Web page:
Organizations that would like to establish a mobile program but can’t afford to buy their own rig or equipment can consider what we call the pop-up model, the least expensive option.

The pop-up tattoo removal program model is similar to a pop-up restaurant or pop-up shop that appears for a brief time – or sometimes on a regular schedule – in a space that at other times may be used for something else. These programs can be offered regularly at a hospital, school, church, club or government building.

With this model a laser device is typically rented. The laser machine is brought by a technician who stays onsite to ensure the device runs properly. You’ll need to recruit a volunteer, medically credentialed or not based on your state regulations (see who can operate a laser), to perform the procedure.

Professional liability insurance – something your volunteer performing the procedure should carry, don’t forget to verify – is required. Always check with your insurance broker to be sure your organization and vehicle equipment are covered with the proper insurance.

Team up with the local county or hospital mobile health clinic

Nonprofits might want to team up with their county health department or other local medical organization, if they operate a mobile health care program. There are an estimated 2,000 of these programs across the U.S. Mobile Health Map offers details on 700 of them.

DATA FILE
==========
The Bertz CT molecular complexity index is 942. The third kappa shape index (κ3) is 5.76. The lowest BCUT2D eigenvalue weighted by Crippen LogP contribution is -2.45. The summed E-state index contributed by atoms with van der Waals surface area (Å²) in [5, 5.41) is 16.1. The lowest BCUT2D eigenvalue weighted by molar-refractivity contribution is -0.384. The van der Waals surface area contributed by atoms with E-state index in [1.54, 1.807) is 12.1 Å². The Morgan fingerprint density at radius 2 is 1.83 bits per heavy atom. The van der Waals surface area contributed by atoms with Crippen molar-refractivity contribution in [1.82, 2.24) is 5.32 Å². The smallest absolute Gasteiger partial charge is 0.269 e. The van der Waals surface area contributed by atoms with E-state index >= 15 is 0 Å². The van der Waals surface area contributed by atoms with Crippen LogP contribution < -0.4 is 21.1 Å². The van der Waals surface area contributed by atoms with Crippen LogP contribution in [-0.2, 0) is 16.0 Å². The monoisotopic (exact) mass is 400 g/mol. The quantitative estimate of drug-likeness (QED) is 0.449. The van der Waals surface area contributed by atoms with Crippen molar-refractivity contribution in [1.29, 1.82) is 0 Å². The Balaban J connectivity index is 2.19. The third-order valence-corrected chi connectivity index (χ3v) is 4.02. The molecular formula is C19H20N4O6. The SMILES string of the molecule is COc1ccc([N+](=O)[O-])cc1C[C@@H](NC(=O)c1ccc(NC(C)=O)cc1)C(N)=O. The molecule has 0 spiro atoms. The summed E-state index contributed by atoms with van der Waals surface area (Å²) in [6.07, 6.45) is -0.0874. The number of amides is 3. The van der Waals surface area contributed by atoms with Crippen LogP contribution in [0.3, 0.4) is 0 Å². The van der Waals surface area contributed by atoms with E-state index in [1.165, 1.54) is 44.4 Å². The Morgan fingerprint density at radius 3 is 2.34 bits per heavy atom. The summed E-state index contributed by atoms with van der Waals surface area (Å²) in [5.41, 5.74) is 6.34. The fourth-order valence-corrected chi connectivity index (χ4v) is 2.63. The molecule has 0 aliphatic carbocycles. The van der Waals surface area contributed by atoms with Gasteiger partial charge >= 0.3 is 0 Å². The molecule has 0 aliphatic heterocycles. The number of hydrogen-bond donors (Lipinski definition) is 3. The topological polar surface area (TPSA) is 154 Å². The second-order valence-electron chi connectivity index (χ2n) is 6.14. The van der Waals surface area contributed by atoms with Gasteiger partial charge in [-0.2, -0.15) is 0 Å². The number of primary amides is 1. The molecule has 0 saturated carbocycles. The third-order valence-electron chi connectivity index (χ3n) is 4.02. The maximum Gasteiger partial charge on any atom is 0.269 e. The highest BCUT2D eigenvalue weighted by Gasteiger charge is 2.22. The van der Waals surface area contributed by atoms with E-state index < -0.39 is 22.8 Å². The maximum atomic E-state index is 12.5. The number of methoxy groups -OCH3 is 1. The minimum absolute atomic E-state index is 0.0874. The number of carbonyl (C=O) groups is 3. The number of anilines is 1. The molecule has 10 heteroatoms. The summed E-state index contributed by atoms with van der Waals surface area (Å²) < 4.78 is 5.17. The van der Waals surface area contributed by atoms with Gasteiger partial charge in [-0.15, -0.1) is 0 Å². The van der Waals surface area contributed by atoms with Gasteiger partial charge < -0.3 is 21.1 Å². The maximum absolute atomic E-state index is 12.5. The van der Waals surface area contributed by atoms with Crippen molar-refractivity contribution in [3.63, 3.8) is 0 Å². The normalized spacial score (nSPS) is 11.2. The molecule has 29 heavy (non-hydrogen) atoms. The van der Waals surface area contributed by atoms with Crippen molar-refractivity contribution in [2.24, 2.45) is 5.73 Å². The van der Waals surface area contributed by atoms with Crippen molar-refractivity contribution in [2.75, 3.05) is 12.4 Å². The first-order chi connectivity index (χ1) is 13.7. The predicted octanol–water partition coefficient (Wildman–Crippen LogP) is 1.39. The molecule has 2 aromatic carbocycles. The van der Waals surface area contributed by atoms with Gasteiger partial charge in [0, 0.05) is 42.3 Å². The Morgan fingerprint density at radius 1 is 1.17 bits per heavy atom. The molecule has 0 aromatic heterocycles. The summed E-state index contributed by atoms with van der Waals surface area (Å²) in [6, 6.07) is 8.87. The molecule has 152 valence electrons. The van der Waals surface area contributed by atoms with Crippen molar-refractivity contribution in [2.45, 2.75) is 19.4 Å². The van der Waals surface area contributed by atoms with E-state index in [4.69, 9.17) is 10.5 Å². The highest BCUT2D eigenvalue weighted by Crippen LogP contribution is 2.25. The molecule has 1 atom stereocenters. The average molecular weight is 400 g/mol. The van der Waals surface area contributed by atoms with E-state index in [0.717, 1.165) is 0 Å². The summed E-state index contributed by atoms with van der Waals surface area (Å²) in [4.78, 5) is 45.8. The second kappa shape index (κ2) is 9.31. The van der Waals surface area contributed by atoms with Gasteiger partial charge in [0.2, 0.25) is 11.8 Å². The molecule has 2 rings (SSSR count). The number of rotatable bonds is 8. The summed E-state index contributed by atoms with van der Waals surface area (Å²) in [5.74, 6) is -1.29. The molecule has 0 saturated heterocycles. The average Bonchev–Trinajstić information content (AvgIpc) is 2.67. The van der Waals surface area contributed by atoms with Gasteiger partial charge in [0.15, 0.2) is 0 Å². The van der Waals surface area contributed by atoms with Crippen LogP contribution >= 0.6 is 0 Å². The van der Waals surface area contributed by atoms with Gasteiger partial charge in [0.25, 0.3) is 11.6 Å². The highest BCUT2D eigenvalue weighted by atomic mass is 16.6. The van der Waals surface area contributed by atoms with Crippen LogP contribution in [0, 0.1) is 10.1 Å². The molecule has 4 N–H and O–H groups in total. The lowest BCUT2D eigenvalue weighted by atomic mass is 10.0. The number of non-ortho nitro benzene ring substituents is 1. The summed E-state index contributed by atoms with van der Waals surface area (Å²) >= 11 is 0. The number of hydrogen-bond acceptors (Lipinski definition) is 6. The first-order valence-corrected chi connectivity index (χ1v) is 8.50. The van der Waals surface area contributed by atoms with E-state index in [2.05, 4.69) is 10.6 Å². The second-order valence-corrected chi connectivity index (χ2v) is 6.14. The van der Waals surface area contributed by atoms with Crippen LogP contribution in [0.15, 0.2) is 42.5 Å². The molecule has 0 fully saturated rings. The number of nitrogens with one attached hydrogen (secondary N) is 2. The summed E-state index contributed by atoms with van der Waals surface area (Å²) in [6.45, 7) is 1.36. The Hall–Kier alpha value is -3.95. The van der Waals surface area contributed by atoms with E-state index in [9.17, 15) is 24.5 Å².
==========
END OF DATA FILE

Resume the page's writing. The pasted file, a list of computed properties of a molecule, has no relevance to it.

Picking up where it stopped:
If these organizations do not have an appropriate laser available for tattoo removal, you will need to rent a machine and find a suitable volunteer to operate the device. Be sure to check with the laser device rental company for the machine’s electrical requirements and then make sure that the vehicle can support what is needed.

The IRS requires nonprofit hospitals to allocate a portion of their budget to improve the health of the communities in which they serve. Fulfilling these community benefit requirements can come in the form of grants, sponsorships, in-kind donations and charitable contributions. A community-based tattoo removal program might be an ideal way for hospitals to fulfill this government requirement.

Modest vehicle, used high-roof van or used minibus, with owned or rented laser